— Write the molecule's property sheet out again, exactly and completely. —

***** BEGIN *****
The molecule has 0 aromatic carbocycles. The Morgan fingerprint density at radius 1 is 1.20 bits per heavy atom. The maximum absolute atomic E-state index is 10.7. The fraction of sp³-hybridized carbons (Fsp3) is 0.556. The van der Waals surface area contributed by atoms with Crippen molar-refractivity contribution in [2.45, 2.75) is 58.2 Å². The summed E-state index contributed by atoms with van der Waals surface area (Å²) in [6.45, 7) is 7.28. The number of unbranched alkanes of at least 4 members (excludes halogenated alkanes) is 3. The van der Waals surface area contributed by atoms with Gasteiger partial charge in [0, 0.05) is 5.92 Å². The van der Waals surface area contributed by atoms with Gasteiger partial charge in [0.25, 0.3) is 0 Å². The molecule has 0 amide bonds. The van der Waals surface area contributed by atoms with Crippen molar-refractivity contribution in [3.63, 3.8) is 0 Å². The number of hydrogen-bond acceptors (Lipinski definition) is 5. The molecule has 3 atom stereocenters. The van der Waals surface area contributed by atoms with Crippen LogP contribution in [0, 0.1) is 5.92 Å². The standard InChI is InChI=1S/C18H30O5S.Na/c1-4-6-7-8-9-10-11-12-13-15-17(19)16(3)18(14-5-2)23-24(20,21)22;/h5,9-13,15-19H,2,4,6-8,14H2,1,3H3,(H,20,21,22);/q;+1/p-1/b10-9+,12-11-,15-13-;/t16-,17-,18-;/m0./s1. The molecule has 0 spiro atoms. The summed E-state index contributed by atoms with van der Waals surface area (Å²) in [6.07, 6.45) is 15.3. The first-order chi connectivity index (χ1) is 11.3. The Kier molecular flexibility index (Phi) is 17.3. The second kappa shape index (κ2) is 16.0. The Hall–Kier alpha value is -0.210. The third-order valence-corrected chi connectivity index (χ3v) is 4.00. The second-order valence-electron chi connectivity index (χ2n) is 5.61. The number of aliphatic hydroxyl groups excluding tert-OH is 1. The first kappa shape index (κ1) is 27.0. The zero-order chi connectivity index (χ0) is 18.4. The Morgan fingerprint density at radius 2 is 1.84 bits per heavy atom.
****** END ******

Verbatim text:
The molecule has 0 aromatic carbocycles. The Morgan fingerprint density at radius 1 is 1.20 bits per heavy atom. The maximum absolute atomic E-state index is 10.7. The fraction of sp³-hybridized carbons (Fsp3) is 0.556. The van der Waals surface area contributed by atoms with Crippen molar-refractivity contribution in [2.45, 2.75) is 58.2 Å². The summed E-state index contributed by atoms with van der Waals surface area (Å²) in [6.45, 7) is 7.28. The number of unbranched alkanes of at least 4 members (excludes halogenated alkanes) is 3. The van der Waals surface area contributed by atoms with Gasteiger partial charge in [0, 0.05) is 5.92 Å². The van der Waals surface area contributed by atoms with Gasteiger partial charge in [0.25, 0.3) is 0 Å². The molecule has 0 amide bonds. The van der Waals surface area contributed by atoms with Crippen molar-refractivity contribution in [3.63, 3.8) is 0 Å². The number of hydrogen-bond acceptors (Lipinski definition) is 5. The molecule has 3 atom stereocenters. The van der Waals surface area contributed by atoms with Crippen LogP contribution in [0, 0.1) is 5.92 Å². The standard InChI is InChI=1S/C18H30O5S.Na/c1-4-6-7-8-9-10-11-12-13-15-17(19)16(3)18(14-5-2)23-24(20,21)22;/h5,9-13,15-19H,2,4,6-8,14H2,1,3H3,(H,20,21,22);/q;+1/p-1/b10-9+,12-11-,15-13-;/t16-,17-,18-;/m0./s1. The molecule has 0 spiro atoms. The summed E-state index contributed by atoms with van der Waals surface area (Å²) in [6.07, 6.45) is 15.3. The first-order chi connectivity index (χ1) is 11.3. The Kier molecular flexibility index (Phi) is 17.3. The second kappa shape index (κ2) is 16.0. The Hall–Kier alpha value is -0.210. The third-order valence-corrected chi connectivity index (χ3v) is 4.00. The second-order valence-electron chi connectivity index (χ2n) is 5.61. The number of aliphatic hydroxyl groups excluding tert-OH is 1. The first kappa shape index (κ1) is 27.0. The zero-order chi connectivity index (χ0) is 18.4. The Morgan fingerprint density at radius 2 is 1.84 bits per heavy atom.